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Full text of "Handbook Of Chemical Engineering - I"

Shape of Rock Fragments in Nature.—By virtue of the pressure of mountain forming agencies more or less perfectly developed series of conjugate fracture planes are often found in nature and consequently the tetrahedral form is common. Incipient fracture planes exist in all rocks which have been subjected to pressure and with gravity are among the principal agents of erosion. Figure 12 shows a suite of the fragments of the principal rocks or rock forming minerals of a
FIG. 12.—Tetrahedral rock fragments.
Colorado mining district selected for the perfection of the tetrahedral form. All are reproduced full size. A is a fragment of pegmatite; B of vein quartz; C pinkish feldspar; D is schist and E granite. Where the country rock is bedded one point of the tetrahedron is often truncated and as one set of the conjugate planes will almost invariably favor the bedding planes the result of weathering of such a rock as schist is the production of fragments of flat shapes. Fragments such as D are difficult to find. In the district from where this came the schist is soft and most of the eroded fragments are rounded. The granite specimen came from a large boulder much broken up by fracture planes and showing tetrahedrons from 1 to 2 ft. thick to hand specimens.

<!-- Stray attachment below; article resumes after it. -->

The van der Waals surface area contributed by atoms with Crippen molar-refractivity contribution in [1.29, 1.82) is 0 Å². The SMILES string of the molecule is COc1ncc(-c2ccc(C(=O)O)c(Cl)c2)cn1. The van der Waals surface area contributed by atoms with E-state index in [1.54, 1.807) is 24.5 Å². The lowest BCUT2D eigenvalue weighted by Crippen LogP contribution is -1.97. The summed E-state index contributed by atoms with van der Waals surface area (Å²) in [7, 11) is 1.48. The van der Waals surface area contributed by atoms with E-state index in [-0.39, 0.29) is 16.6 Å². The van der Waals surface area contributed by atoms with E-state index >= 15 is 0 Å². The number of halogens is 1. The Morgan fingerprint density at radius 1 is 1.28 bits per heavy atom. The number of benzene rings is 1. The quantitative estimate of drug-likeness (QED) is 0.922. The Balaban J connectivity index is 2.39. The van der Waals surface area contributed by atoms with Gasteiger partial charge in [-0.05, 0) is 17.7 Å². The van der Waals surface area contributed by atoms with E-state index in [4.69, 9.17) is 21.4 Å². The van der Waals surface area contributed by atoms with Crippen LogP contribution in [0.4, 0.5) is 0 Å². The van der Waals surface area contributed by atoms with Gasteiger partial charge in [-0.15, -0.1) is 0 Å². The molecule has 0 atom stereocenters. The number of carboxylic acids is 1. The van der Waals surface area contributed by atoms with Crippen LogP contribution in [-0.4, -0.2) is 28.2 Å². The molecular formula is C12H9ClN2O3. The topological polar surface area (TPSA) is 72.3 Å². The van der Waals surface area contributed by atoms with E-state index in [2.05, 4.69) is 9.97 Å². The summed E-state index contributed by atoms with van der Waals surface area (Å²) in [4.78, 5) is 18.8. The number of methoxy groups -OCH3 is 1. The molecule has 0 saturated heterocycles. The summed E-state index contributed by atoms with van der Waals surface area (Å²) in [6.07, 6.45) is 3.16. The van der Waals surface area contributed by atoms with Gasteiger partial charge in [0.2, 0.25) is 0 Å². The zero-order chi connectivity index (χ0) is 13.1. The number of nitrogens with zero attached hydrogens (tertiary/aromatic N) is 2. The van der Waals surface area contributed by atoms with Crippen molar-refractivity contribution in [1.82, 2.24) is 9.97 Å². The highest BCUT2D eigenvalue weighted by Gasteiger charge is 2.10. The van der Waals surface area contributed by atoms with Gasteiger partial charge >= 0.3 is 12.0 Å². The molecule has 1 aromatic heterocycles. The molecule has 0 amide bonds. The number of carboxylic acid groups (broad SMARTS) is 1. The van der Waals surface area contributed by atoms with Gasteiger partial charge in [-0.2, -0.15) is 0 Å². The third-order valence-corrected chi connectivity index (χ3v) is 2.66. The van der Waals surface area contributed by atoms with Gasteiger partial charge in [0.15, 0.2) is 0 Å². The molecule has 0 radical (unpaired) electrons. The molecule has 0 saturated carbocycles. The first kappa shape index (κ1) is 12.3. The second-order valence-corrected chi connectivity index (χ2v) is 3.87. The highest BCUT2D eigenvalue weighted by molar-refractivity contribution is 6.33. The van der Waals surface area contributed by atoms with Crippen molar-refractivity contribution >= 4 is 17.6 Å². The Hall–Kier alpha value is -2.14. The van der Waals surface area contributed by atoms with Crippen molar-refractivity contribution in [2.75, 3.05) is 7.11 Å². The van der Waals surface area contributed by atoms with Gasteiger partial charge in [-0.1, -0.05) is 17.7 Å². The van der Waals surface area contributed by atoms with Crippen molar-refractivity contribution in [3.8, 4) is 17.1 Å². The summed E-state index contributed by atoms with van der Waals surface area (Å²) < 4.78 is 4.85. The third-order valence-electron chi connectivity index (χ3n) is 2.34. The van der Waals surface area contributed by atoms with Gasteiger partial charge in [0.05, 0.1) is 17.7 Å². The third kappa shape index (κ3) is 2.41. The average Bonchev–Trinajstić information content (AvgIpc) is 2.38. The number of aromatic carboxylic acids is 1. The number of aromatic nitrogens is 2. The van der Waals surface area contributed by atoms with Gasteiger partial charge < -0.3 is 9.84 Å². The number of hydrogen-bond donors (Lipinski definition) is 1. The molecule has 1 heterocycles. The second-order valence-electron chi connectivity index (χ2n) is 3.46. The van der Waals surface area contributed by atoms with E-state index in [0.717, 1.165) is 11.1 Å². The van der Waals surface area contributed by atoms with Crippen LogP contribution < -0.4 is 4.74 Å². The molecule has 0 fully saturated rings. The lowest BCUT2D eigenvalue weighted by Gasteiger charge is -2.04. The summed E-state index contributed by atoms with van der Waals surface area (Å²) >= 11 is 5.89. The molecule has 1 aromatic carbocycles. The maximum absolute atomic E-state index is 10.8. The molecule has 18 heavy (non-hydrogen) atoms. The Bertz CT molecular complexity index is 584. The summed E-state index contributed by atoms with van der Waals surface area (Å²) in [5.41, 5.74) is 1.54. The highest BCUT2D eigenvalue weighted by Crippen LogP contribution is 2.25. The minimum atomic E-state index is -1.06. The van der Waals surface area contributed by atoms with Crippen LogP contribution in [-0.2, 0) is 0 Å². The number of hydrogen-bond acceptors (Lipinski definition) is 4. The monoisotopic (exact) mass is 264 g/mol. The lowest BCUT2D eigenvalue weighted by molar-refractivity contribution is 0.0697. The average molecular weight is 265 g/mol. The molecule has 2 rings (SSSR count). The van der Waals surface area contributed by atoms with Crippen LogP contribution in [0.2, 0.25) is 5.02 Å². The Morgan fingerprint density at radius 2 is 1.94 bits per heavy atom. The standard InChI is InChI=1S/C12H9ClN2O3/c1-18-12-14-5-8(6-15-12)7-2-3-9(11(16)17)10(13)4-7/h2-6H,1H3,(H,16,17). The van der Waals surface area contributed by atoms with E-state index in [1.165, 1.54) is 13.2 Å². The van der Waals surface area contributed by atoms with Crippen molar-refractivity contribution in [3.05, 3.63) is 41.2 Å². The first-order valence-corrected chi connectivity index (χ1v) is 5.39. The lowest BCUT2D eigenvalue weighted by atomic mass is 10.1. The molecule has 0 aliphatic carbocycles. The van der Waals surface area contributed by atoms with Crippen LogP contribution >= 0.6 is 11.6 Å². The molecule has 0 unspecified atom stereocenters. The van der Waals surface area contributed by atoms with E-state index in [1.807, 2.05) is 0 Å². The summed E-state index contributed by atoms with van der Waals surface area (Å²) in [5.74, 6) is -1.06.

Shape of Fragments as Affecting Screening Work.—Of fragments resulting from massive material those approaching roundish or other isometric shapes should screen the easiest for the reason that if they get over or into the apertures of a screen any direction axis will allow them to pass if they are undersize grains. The tetrahedral grains will give more trouble since they will usually have one position which is more stable than any other and in most forms of screening apparatus they will tend to ride through more in this position than any other. The side on which the fragments usually ride through the screening apparatus is the one of largest or nearly largest area.